The Dong Son culture flourished in ancient Vietnam and produced artworks that are landmarks of the Vietnamese bronze age. The Dong Son drums are elaborate, bronze drums that feature intricate designs usually depicting daily life (such as farming). However, the sides of the drum feature a mysterious bird with outstretched wings and a long beak – Chim Lac.
The slightly anticlimactic answer is … no one really knows. There are no surviving ancient manuscripts or stories that include Chim Lac legends or explain the other figures included on the bronze drums. However, there are a few theories, with the most popular being that Chim Lac is a crane, because of its physical similarities. Cranes are often seen in Vietnamese rice paddies and the design on the Dong Son drum resembles the bronze crane at the Temple of Literature.
Historians have also guessed it to be a bird of prey, but the long beak quickly disqualifies that belief as birds of prey, such as the eagle, tend to have short beaks. The third, possibly most likely theory, is that Chim Lac is simply a design favored by the ancient Vietnamese members of the Dong Son culture and the actual bird does not exist. It doesn’t help that “chim” is Vietnamese for “bird”, while “lac” generally translates to “lost” and refers to ancient Vietnamese history.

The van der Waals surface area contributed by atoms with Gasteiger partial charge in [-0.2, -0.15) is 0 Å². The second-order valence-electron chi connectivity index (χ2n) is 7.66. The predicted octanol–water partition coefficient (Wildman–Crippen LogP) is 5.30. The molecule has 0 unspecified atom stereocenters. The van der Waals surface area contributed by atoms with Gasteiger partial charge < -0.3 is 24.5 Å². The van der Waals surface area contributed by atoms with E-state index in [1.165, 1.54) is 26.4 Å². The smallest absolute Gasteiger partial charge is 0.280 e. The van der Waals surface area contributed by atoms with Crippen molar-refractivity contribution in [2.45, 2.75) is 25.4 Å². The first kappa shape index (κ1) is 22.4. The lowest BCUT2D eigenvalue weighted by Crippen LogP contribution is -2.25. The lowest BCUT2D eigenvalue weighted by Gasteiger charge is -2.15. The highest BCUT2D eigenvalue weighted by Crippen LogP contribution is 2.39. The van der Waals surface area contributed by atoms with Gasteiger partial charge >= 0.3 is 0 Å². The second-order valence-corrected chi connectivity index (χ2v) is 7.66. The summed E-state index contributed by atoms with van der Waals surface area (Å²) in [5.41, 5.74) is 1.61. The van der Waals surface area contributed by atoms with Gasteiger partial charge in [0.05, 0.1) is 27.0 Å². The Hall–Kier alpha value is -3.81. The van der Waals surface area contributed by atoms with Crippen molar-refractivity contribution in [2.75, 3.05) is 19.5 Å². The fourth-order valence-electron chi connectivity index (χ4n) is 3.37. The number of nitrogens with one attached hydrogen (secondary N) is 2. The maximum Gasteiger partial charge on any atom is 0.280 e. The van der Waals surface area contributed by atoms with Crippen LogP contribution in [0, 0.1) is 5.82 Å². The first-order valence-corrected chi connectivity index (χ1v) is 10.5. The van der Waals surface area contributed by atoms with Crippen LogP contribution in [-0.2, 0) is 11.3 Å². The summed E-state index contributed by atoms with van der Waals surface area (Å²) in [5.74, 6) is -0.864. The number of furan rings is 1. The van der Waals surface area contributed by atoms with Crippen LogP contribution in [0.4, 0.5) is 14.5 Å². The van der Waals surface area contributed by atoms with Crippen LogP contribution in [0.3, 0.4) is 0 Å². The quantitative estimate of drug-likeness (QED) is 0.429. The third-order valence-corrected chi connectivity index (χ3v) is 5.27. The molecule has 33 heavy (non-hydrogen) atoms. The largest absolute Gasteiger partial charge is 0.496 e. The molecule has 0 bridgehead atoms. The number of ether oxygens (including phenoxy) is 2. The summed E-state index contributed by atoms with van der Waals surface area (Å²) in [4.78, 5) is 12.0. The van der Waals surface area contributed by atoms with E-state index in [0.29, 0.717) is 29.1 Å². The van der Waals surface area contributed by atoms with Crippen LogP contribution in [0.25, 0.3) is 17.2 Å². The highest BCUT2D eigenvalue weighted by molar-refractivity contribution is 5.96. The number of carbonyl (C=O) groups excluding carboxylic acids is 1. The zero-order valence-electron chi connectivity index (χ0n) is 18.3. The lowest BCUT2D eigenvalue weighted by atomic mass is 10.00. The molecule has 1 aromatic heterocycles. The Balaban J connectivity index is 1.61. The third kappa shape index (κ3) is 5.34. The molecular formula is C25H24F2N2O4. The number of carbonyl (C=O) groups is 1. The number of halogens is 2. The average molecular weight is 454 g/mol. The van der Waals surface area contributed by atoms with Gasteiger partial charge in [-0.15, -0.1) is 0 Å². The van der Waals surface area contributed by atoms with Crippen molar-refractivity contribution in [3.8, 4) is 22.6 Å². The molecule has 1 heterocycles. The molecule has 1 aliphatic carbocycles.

As the ancient Vietnamese moved to their current territory from China, some believe the Chim Lac guided them to their new land and the people paid homage to it by immortalizing it on their elaborate bronze drums. If that was the case, as many have pointed out, why would the bird be on the side of the drum and not in the center? There are also numerous deer figures included on the drum – how did deer play a role in ancient migrations? There are simply no clear answers. Subsequently, for many Chim Lac remains a symbol of ancient Vietnamese art and culture, akin to the mythical Phoenix.